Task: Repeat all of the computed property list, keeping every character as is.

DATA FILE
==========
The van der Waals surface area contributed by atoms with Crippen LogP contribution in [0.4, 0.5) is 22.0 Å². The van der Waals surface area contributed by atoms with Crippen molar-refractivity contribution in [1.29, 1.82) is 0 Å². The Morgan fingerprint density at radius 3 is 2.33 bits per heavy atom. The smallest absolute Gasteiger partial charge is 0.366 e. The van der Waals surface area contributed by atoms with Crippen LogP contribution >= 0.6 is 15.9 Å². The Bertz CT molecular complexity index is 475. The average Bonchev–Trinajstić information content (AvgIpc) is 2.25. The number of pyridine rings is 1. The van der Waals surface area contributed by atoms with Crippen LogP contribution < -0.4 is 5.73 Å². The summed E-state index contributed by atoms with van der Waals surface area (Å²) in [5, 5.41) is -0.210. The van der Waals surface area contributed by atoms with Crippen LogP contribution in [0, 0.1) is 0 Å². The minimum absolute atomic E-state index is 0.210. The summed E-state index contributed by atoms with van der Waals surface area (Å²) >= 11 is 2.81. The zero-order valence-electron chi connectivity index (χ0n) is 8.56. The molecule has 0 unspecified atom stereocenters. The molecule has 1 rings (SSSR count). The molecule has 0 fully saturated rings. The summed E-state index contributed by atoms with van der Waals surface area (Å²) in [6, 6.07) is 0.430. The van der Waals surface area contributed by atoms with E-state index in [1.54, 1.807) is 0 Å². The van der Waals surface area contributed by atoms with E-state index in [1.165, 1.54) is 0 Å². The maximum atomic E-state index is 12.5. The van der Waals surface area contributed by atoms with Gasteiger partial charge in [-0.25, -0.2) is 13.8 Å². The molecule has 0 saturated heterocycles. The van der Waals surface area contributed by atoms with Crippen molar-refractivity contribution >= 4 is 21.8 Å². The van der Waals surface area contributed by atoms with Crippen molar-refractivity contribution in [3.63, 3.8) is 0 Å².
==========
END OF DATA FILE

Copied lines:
The van der Waals surface area contributed by atoms with Crippen LogP contribution in [0.4, 0.5) is 22.0 Å². The van der Waals surface area contributed by atoms with Crippen molar-refractivity contribution in [1.29, 1.82) is 0 Å². The Morgan fingerprint density at radius 3 is 2.33 bits per heavy atom. The smallest absolute Gasteiger partial charge is 0.366 e. The van der Waals surface area contributed by atoms with Crippen LogP contribution >= 0.6 is 15.9 Å². The Bertz CT molecular complexity index is 475. The average Bonchev–Trinajstić information content (AvgIpc) is 2.25. The number of pyridine rings is 1. The van der Waals surface area contributed by atoms with Crippen LogP contribution < -0.4 is 5.73 Å². The summed E-state index contributed by atoms with van der Waals surface area (Å²) in [5, 5.41) is -0.210. The van der Waals surface area contributed by atoms with Crippen LogP contribution in [0, 0.1) is 0 Å². The minimum absolute atomic E-state index is 0.210. The summed E-state index contributed by atoms with van der Waals surface area (Å²) >= 11 is 2.81. The zero-order valence-electron chi connectivity index (χ0n) is 8.56. The molecule has 0 unspecified atom stereocenters. The molecule has 1 rings (SSSR count). The molecule has 0 fully saturated rings. The summed E-state index contributed by atoms with van der Waals surface area (Å²) in [6, 6.07) is 0.430. The van der Waals surface area contributed by atoms with E-state index in [1.54, 1.807) is 0 Å². The van der Waals surface area contributed by atoms with E-state index in [1.165, 1.54) is 0 Å². The maximum atomic E-state index is 12.5. The van der Waals surface area contributed by atoms with Gasteiger partial charge in [-0.25, -0.2) is 13.8 Å². The molecule has 0 saturated heterocycles. The van der Waals surface area contributed by atoms with Crippen molar-refractivity contribution >= 4 is 21.8 Å². The van der Waals surface area contributed by atoms with Crippen molar-refractivity contribution in [3.63, 3.8) is 0 Å².